Taylor, a 26-year-old emergency room technician, was shot and killed by Louisville police officers in her apartment during a flawed forced-entry raid in the early morning hours of March 13, 2020.

Detective Myles Cosgrove was fired Tuesday for use of deadly force for firing 16 rounds into Taylor’s home and failing to activate his body camera, according to a copy of his termination letter.

Detective Joshua Jaynes, who had written the search warrant for the raid on Taylor’s home, was also fired Tuesday for “failing to complete a Search Warrant Operations Plan form” and being untruthful about verifying that Taylor’s previous boyfriend, Jamarcus Glover, had been receiving packages at Taylor’s home, according to a copy of his termination letter obtained by CNN.

Cosgrove and Jaynes can appeal the dismissal, which would prompt a review by the LMPD Merit Board and could ultimately lead to a public hearing.

The decision was made by interim Police Chief Yvette Gentry. The full-time police chief position will be filled by former Atlanta Police Chief Erika Shields in two weeks, Louisville Mayor Greg Fischer said Wednesday.

The Louisville police union called the firings “unjustified.”

“There is certainly no evidence in this case that policies and procedures of the LMPD were violated to the extent that warranted termination,” the River City Fraternal Order of Police said in a statement. “Interim Chief Gentry not only made the wrong decision, but also sent an ominous message to every sworn officer of the Louisville Metro Police Department.”

CNN has reached out to detectives’ attorneys.

No charges directly connected to her death

Taylor’s death, along with that of other Black people at the hands of law enforcement, sparked a summer of protests calling for police reform.
No officer who took part in the raid was charged for Taylor’s actual killing. Only one of the three officers — Brett Hankison — was charged in connection with the shooting. In September, a grand jury charged Hankison with three counts of felony wanton endangerment for blindly firing 10 shots into Taylor’s home. He pleaded not guilty.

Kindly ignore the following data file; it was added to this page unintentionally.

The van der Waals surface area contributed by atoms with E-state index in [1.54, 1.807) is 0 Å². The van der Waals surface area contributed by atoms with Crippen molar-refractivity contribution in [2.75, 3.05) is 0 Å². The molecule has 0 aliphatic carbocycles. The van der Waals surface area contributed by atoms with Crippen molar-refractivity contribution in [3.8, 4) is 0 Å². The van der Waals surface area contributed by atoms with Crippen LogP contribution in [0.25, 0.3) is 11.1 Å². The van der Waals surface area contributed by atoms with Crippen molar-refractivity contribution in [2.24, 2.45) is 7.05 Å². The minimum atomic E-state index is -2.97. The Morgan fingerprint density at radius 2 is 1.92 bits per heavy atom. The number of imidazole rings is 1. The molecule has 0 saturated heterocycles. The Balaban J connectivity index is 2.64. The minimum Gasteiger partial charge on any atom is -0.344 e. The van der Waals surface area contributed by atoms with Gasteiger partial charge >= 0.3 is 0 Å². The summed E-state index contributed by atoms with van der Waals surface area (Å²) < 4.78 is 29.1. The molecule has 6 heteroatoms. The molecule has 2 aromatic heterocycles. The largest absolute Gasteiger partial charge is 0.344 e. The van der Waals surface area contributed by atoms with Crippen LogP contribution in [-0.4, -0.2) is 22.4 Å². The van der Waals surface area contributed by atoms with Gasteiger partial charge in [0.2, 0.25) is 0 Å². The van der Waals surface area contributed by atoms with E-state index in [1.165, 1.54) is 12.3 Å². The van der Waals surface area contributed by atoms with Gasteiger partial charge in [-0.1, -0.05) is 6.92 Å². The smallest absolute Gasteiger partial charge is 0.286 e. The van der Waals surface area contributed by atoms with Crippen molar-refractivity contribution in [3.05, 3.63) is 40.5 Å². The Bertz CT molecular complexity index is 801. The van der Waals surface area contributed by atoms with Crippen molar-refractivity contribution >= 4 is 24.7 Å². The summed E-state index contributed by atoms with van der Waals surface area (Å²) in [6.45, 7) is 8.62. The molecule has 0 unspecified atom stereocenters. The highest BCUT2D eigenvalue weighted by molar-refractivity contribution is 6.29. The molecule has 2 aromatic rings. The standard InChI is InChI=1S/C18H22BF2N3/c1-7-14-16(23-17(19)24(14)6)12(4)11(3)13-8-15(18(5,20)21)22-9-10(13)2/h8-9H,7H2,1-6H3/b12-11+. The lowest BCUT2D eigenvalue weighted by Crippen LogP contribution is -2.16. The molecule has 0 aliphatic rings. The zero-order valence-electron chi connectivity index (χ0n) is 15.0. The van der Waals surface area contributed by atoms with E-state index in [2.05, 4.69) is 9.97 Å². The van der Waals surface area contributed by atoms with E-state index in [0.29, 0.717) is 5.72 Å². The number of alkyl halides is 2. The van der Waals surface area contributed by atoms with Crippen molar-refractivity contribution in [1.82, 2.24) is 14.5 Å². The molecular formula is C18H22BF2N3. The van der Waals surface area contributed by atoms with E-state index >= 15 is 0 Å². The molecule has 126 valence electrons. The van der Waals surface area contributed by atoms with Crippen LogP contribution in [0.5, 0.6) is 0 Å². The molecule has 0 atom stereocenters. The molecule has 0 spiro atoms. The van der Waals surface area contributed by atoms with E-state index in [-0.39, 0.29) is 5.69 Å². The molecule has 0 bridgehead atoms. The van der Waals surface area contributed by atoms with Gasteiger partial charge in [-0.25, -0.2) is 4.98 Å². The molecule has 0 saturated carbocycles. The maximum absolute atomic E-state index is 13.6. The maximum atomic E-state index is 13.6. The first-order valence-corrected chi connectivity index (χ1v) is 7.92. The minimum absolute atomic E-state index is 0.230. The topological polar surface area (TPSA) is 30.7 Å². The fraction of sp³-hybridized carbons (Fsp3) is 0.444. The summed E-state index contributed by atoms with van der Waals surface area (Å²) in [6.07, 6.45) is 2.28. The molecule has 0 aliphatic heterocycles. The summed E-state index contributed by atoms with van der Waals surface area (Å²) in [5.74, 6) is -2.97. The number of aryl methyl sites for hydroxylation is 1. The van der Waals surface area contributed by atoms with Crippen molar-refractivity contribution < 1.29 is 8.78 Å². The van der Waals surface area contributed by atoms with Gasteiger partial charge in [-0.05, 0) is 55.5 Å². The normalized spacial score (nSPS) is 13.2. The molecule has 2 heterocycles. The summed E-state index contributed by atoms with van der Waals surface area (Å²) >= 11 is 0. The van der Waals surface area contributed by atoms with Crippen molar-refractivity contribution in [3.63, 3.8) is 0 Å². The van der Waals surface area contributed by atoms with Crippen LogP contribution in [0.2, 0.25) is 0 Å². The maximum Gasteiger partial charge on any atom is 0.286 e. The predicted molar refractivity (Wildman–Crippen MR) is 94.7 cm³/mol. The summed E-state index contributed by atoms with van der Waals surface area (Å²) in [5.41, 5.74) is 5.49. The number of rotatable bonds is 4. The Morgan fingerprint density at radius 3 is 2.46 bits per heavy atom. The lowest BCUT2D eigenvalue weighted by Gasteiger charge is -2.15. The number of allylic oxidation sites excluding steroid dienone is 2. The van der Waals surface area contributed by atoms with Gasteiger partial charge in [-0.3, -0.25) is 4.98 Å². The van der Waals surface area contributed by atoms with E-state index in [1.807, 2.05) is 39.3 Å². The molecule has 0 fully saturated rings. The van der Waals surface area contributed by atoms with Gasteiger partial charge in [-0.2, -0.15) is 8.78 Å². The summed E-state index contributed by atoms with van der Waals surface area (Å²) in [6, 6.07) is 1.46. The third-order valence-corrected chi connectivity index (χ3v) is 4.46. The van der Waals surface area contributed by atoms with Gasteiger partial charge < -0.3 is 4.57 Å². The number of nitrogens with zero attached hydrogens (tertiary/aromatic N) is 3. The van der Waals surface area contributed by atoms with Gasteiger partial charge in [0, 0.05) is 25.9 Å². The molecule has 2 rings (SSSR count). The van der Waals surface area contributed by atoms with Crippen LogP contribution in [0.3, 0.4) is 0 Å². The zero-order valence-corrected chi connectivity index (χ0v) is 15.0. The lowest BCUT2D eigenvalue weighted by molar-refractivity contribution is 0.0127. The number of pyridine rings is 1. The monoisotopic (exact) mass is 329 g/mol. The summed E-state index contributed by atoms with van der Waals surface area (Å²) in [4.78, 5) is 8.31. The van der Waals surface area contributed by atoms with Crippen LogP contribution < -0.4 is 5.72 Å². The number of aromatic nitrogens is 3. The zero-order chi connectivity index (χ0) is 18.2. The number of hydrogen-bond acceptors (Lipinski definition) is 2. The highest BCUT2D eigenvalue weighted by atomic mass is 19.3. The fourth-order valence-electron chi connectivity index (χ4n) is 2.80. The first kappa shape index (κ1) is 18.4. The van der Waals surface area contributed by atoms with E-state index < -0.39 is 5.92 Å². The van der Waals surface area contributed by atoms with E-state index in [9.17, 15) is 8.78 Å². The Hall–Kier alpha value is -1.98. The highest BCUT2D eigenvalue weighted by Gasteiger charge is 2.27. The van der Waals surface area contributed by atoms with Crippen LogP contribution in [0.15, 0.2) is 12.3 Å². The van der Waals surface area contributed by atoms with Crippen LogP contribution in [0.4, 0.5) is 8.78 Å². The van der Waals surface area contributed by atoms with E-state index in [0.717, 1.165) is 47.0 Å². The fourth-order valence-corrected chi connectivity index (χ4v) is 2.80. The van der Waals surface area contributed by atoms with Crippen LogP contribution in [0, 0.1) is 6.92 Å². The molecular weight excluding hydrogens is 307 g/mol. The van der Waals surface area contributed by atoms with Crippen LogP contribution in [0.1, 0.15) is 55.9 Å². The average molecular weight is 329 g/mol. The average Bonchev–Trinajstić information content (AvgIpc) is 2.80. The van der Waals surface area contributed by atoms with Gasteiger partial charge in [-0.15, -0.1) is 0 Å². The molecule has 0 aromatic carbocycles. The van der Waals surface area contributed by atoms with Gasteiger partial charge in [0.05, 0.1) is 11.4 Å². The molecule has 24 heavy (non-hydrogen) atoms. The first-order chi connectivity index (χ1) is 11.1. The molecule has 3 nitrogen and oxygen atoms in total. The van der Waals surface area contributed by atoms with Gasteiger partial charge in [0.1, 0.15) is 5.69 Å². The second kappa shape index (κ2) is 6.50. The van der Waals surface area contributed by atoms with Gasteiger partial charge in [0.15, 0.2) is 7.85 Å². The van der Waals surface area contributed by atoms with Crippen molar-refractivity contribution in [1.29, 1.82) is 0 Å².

Louisville police move to fire two detectives involved in Breonna Taylor raid
As a result of the grand jury’s decision, Taylor’s mother, Tamika Palmer, asked the Kentucky Prosecutors Advisory Council to appoint an independent prosecutor to present the case of her daughter’s death before a new grand jury. She said Attorney General Daniel Cameron’s handling of the case “undermines the trust and integrity of the entire process.”

Cameron has said Cosgrove fired the fatal shot — which he said was justified because Taylor’s boyfriend fired at officers first.

“At minimum, my daughter deserves, as do all aggrieved victims, a competent and capable prosecution team which is committed to properly investigating the case, evaluating the law from an unbiased lens, presenting the evidence and allowing the grand jurors to perform the functions guaranteed to them under the law,” Palmer wrote in her request for relief.

The advisory council declined to appoint a special prosecutor in December, saying they did not have the legal authority to do so, according to a report by CNN affiliate WDRB.

CNN’s Mark Morales and Rob Frehse contributed to this report.



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